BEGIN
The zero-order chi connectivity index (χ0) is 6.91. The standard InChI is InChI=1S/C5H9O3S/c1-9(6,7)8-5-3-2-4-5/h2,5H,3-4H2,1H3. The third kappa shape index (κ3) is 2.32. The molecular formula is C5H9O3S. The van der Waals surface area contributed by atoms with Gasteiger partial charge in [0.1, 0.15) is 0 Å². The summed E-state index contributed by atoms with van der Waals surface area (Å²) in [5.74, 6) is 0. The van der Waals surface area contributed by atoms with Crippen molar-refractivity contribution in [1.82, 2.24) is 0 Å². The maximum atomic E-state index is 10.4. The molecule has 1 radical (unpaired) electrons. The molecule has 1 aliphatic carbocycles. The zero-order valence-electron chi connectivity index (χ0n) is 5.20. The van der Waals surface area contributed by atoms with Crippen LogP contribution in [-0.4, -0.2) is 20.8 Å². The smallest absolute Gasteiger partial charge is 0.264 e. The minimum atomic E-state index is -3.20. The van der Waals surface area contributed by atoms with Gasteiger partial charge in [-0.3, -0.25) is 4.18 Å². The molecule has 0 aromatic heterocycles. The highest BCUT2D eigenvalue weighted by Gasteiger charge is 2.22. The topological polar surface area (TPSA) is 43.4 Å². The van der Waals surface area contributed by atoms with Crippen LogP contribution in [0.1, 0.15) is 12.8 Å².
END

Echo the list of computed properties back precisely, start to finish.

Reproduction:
The zero-order chi connectivity index (χ0) is 6.91. The standard InChI is InChI=1S/C5H9O3S/c1-9(6,7)8-5-3-2-4-5/h2,5H,3-4H2,1H3. The third kappa shape index (κ3) is 2.32. The molecular formula is C5H9O3S. The van der Waals surface area contributed by atoms with Gasteiger partial charge in [0.1, 0.15) is 0 Å². The summed E-state index contributed by atoms with van der Waals surface area (Å²) in [5.74, 6) is 0. The van der Waals surface area contributed by atoms with Crippen molar-refractivity contribution in [1.82, 2.24) is 0 Å². The maximum atomic E-state index is 10.4. The molecule has 1 radical (unpaired) electrons. The molecule has 1 aliphatic carbocycles. The zero-order valence-electron chi connectivity index (χ0n) is 5.20. The van der Waals surface area contributed by atoms with Crippen LogP contribution in [-0.4, -0.2) is 20.8 Å². The smallest absolute Gasteiger partial charge is 0.264 e. The minimum atomic E-state index is -3.20. The van der Waals surface area contributed by atoms with Gasteiger partial charge in [-0.3, -0.25) is 4.18 Å². The molecule has 0 aromatic heterocycles. The highest BCUT2D eigenvalue weighted by Gasteiger charge is 2.22. The topological polar surface area (TPSA) is 43.4 Å². The van der Waals surface area contributed by atoms with Crippen LogP contribution in [0.1, 0.15) is 12.8 Å².